Hearings on the committee investigating the January 6, 2021 violent attack on Congress resumed on Tuesday with a review of what lawmakers call former President Donald Trump’s encouragement of far-right groups to block a democratic process. As VOA correspondent Katherine Gypson explains, the lawmakers argued that Mr. Trump’s claims of election manipulation were grounds for attack.
A tweet from former President Donald Trump is what lawmakers are calling a watershed moment, calling on extremist groups to attack the Capitol…
“Proud Boys and Oath Keepers are the two main groups that immediately responded to President Trump’s call. The Proud Boys are a far-right militant group that advocates violence and white supremacy. The Oath Keepers are extremists who espouse a wide range of conspiracy theories and attempted to act as a private paramilitary force for Donald Trump,” said Democratic lawmaker Jamie Raskin.
In the seventh public hearing, lawmakers detailed the final stages of their claims that Mr. Trump lied about what they say was rigged in the election, motivating his supporters to subvert the democratic process.
“Donald Trump called a crowd in Washington, D.C., and ultimately incited it to launch a violent attack on our democracy,” said Democratic lawmaker Bennie Thompson.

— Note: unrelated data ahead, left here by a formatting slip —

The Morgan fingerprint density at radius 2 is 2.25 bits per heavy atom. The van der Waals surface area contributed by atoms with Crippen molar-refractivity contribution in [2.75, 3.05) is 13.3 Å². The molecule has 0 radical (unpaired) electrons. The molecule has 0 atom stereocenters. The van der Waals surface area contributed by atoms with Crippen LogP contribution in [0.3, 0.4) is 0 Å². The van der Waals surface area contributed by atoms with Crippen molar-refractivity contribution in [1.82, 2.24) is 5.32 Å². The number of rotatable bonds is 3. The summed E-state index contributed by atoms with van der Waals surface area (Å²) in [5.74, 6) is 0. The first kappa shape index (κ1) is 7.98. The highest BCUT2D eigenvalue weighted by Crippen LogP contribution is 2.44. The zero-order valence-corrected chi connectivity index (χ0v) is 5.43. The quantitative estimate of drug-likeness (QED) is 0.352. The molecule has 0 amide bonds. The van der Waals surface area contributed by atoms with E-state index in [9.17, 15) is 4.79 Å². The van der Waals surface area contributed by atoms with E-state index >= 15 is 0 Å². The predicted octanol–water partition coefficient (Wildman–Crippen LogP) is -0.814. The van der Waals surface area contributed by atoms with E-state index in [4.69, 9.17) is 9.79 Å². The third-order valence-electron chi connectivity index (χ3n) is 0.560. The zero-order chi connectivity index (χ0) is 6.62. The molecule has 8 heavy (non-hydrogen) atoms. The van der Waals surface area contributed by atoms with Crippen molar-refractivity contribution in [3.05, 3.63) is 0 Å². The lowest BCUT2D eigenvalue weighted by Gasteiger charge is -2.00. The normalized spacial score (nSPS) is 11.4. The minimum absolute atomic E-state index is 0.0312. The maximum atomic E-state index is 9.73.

Mr. Trump and most Republicans in Congress have criticized the investigation, calling it unfair and unbalanced. But a vocal Republican who voted to impeach Donald Trump said the hearings are holding him accountable.
“The strategy is to blame the people that his advisers called, and I quote, ‘crazy,’ for what Donald Trump did. This, of course, is nonsense. President Trump is 76 years old, he is not a child to be influenced. Like everyone else in our country, he is responsible for his actions,” said Republican lawmaker Liz Cheney.
Multiple White House advisers testified that they told the former president he had lost the election — but he still pressured the Justice Department to take control of the voting machines…
“For the federal government to take control of the voting machines is a terrible idea. We don’t do things this way in the United States. There is no legal authority to do that,” said Pat Cipollone, a former White House adviser.
After losing several court cases related to the election, Mr. Trump mobilized his supporters to challenge the official count of electoral votes on January 6.
The commission found that Mr. Trump’s campaign manager believed the former president’s actions directly led to the death of Ashley Babbitt, a supporter who was shot by Capitol Police near the House of Representatives.
Former adviser to Mr. Trump, Steve Bannon announced that he is now ready to testify before the commission. In a public hearing next week, investigators are expected to examine former President Trump’s role in the events of January 6, minute by minute./VOA
To join the group “AOL” just click: Join Group and your request will be approved immediately.